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Most of you who are familiar with and practice intermittent fasting also know that it produces a metabolic and hormonal similarity to exercise.
Intermittent fasting and exercise each increase circulatory catecholamines, growth hormone, and glucagon, leading to an energy metabolism that favors fat burning.
People looking to becoming lean also want the fat burning effect of exercise and intermittent fasting. To be honest, it’s the original reason I adopted intermittent fasting.
But I’ve learned that the true benefit of intermittent fasting is that it allows an energy metabolism that balances calorie storage and usage.
A body that’s not using is a body that’s storing — and becoming overweight. Exercise and intermittent fasting stimulate usage.
But we have to remember that, like gasoline and cars, what our body burns can be replaced at the next meal. Therefore, fat burning does not mean we’ll lose fat off our stomach and thighs, if we consume more food than we need.
So why even do intermittent fasting?
Well, aside from supporting a balanced energy metabolism, intermittent fasting helps us learn how to eat less without feeling deprived.
When the stomach is empty after a certain period of time (say, 4 hours of fasting), it rebounds back to a certain unfed size. And because this rebound isn’t linear with time, it achieves the same size whether we’ve fasted 4 hours or 18.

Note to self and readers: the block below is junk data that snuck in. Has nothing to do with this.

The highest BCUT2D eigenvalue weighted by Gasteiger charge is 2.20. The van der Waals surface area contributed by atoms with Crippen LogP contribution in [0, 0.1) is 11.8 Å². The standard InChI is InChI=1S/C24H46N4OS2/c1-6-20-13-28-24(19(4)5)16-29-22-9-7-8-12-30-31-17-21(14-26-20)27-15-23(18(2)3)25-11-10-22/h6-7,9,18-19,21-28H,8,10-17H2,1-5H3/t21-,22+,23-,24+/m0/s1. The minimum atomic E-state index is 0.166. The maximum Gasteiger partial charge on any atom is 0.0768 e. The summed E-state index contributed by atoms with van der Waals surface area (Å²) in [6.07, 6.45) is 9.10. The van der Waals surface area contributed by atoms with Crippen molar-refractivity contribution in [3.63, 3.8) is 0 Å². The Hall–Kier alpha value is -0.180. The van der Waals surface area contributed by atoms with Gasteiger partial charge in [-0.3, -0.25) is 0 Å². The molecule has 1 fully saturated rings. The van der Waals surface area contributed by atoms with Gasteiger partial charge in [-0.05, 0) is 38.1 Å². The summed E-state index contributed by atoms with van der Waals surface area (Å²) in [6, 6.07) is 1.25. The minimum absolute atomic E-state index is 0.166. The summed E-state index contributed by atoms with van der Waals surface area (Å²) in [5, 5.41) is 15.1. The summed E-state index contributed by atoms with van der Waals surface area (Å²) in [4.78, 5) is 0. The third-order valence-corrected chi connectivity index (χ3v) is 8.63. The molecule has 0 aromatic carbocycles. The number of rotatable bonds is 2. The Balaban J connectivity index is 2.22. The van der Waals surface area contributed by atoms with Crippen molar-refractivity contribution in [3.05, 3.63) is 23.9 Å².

Thus, any (somatic) hunger in our stomach at hour 18 is of the same magnitude as that of hour 4. Psychological hunger, however, may be at a different magnitude, but this can change through the natural re-conditioning that occurs with daily intermittent fasting.
The re-conditioning of psychological hunger is the main factor in making daily intermittent fasting successful.
But, as in most cases, there’s a mind-body connection, and the re-conditioning of both somatic and psychological hunger is based on the releasing pattern of ghrelin, the hunger hormone. When we eat fewer times, ghrelin is released fewer times, and as a result we get hungry fewer times.
Intermittent fasting, like exercise, can burn fat, but alone it doesn’t necessarily cause fat loss. We have to be careful not to put back in more than we burn. But intermittent fasting makes it easier for us to put back in less.